I’m going to redirect you to an article I recently posted (written by someone else) which directly covers this question from the perspective of someone who worked with gorillas, (as well as many other questions about the gorillas behavior that day).
But first, I’d like to say that while I have not worked directly with gorillas, I have worked with chimpanzees, and have read extensively about primate behavior. In my opinion, yes it is possible he was mimicking human behavior (I assume this is what you mean by aping) when he pulled the boys pants up, and yes he may have seen parents do this to their children…but he was not mimicking the care of a human child in any emotional or protective/parent-like way.
It’s also very possible he was simply propping the child up before dragging him around.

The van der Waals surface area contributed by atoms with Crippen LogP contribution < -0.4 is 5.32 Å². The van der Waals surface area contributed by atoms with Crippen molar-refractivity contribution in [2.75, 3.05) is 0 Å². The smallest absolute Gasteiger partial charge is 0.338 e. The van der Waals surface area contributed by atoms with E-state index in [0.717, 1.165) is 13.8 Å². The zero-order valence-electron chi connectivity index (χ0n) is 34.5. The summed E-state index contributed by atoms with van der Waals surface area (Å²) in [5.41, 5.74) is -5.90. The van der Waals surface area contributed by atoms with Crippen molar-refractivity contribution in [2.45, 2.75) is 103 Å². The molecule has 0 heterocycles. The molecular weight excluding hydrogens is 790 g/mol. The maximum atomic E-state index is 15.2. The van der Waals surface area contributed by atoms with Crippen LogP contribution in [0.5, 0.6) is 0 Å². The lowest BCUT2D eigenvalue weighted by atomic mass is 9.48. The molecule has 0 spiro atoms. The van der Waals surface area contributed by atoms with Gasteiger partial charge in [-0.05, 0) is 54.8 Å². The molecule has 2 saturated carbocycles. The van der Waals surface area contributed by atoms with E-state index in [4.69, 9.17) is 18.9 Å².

What is very clear is that he was using the child to “display.” Displaying is usually a benign action, a show of sorts rather than an intent to harm, in order to assert dominance. They use props like large sticks—or, in captivity, toys—that they throw around while other members of their troupe watch on.
It is also clear that he was reacting to the peoples fear and screams.
So whether or not he was mimicking human behavior by seemingly gently handling/fixing the child clothes prior to harming him, or simply preparing to use him as a part of his display, I do not believe there was much of a chance he was ever going to view that child in a protective or parent-like manner. He might have simply viewed him as a plaything. He might have very well known that he was causing a human harm, and done so out of pent up aggression and a misguided assertion of dominance. And, under very different circumstances, perhaps he might have let the boy be. But no, he was not aping a care-giving role, not in any emotionally rooted sense. Not in my opinion, anyway.
Here’s the link to my previous post with the article: